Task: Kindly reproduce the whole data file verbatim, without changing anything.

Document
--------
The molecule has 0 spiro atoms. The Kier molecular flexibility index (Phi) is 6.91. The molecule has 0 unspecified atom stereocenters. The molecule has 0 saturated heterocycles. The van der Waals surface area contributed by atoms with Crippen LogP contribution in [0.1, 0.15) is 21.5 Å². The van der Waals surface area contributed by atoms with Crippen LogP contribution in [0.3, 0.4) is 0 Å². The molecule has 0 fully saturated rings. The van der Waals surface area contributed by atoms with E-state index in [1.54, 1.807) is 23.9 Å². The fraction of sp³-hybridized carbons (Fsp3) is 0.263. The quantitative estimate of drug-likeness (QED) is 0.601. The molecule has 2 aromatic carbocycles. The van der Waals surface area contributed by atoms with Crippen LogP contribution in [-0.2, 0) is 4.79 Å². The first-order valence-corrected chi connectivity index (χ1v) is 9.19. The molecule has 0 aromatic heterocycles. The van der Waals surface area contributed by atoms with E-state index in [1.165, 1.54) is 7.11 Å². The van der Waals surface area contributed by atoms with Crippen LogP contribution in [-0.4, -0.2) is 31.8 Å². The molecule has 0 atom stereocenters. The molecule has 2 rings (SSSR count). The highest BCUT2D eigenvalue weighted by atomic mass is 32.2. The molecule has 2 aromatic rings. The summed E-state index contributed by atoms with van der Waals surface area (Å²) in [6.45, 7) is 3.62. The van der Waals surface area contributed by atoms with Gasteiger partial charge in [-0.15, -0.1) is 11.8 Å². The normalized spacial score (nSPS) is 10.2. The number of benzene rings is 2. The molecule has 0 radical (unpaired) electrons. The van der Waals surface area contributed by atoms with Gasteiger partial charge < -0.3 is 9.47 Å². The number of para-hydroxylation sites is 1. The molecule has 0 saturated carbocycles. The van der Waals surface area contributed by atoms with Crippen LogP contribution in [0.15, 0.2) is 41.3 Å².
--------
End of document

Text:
The molecule has 0 spiro atoms. The Kier molecular flexibility index (Phi) is 6.91. The molecule has 0 unspecified atom stereocenters. The molecule has 0 saturated heterocycles. The van der Waals surface area contributed by atoms with Crippen LogP contribution in [0.1, 0.15) is 21.5 Å². The van der Waals surface area contributed by atoms with Crippen LogP contribution in [0.3, 0.4) is 0 Å². The molecule has 0 fully saturated rings. The van der Waals surface area contributed by atoms with E-state index in [1.54, 1.807) is 23.9 Å². The fraction of sp³-hybridized carbons (Fsp3) is 0.263. The quantitative estimate of drug-likeness (QED) is 0.601. The molecule has 2 aromatic carbocycles. The van der Waals surface area contributed by atoms with Crippen LogP contribution in [-0.2, 0) is 4.79 Å². The first-order valence-corrected chi connectivity index (χ1v) is 9.19. The molecule has 0 aromatic heterocycles. The van der Waals surface area contributed by atoms with E-state index in [1.165, 1.54) is 7.11 Å². The van der Waals surface area contributed by atoms with Crippen LogP contribution in [-0.4, -0.2) is 31.8 Å². The molecule has 0 atom stereocenters. The molecule has 2 rings (SSSR count). The highest BCUT2D eigenvalue weighted by atomic mass is 32.2. The molecule has 2 aromatic rings. The summed E-state index contributed by atoms with van der Waals surface area (Å²) in [6.45, 7) is 3.62. The van der Waals surface area contributed by atoms with Gasteiger partial charge in [-0.15, -0.1) is 11.8 Å². The normalized spacial score (nSPS) is 10.2. The number of benzene rings is 2. The molecule has 0 radical (unpaired) electrons. The van der Waals surface area contributed by atoms with Gasteiger partial charge < -0.3 is 9.47 Å². The number of para-hydroxylation sites is 1. The molecule has 0 saturated carbocycles. The van der Waals surface area contributed by atoms with Crippen LogP contribution in [0.15, 0.2) is 41.3 Å².